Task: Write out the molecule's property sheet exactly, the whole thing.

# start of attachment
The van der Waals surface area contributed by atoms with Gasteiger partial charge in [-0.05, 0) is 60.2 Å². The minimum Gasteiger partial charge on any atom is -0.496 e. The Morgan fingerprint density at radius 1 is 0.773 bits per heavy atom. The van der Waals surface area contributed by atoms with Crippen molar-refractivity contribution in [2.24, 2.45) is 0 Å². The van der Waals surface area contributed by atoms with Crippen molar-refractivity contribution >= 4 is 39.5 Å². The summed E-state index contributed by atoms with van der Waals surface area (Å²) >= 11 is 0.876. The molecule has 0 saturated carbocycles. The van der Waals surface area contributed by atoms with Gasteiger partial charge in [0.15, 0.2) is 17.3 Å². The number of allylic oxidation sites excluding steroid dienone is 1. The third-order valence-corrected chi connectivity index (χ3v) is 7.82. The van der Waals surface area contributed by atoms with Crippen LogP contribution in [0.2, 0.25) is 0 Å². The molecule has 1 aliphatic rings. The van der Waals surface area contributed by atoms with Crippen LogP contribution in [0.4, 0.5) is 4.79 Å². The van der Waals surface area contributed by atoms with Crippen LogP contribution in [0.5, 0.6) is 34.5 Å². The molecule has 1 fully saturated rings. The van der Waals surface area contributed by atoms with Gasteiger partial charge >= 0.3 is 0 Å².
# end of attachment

The van der Waals surface area contributed by atoms with Gasteiger partial charge in [-0.05, 0) is 60.2 Å². The minimum Gasteiger partial charge on any atom is -0.496 e. The Morgan fingerprint density at radius 1 is 0.773 bits per heavy atom. The van der Waals surface area contributed by atoms with Crippen molar-refractivity contribution in [2.24, 2.45) is 0 Å². The van der Waals surface area contributed by atoms with Crippen molar-refractivity contribution >= 4 is 39.5 Å². The summed E-state index contributed by atoms with van der Waals surface area (Å²) >= 11 is 0.876. The molecule has 0 saturated carbocycles. The van der Waals surface area contributed by atoms with Gasteiger partial charge in [0.15, 0.2) is 17.3 Å². The number of allylic oxidation sites excluding steroid dienone is 1. The third-order valence-corrected chi connectivity index (χ3v) is 7.82. The van der Waals surface area contributed by atoms with Crippen LogP contribution in [0.2, 0.25) is 0 Å². The molecule has 1 aliphatic rings. The van der Waals surface area contributed by atoms with Crippen LogP contribution in [0.4, 0.5) is 4.79 Å². The van der Waals surface area contributed by atoms with Crippen LogP contribution in [0.5, 0.6) is 34.5 Å². The molecule has 1 fully saturated rings. The van der Waals surface area contributed by atoms with Gasteiger partial charge >= 0.3 is 0 Å².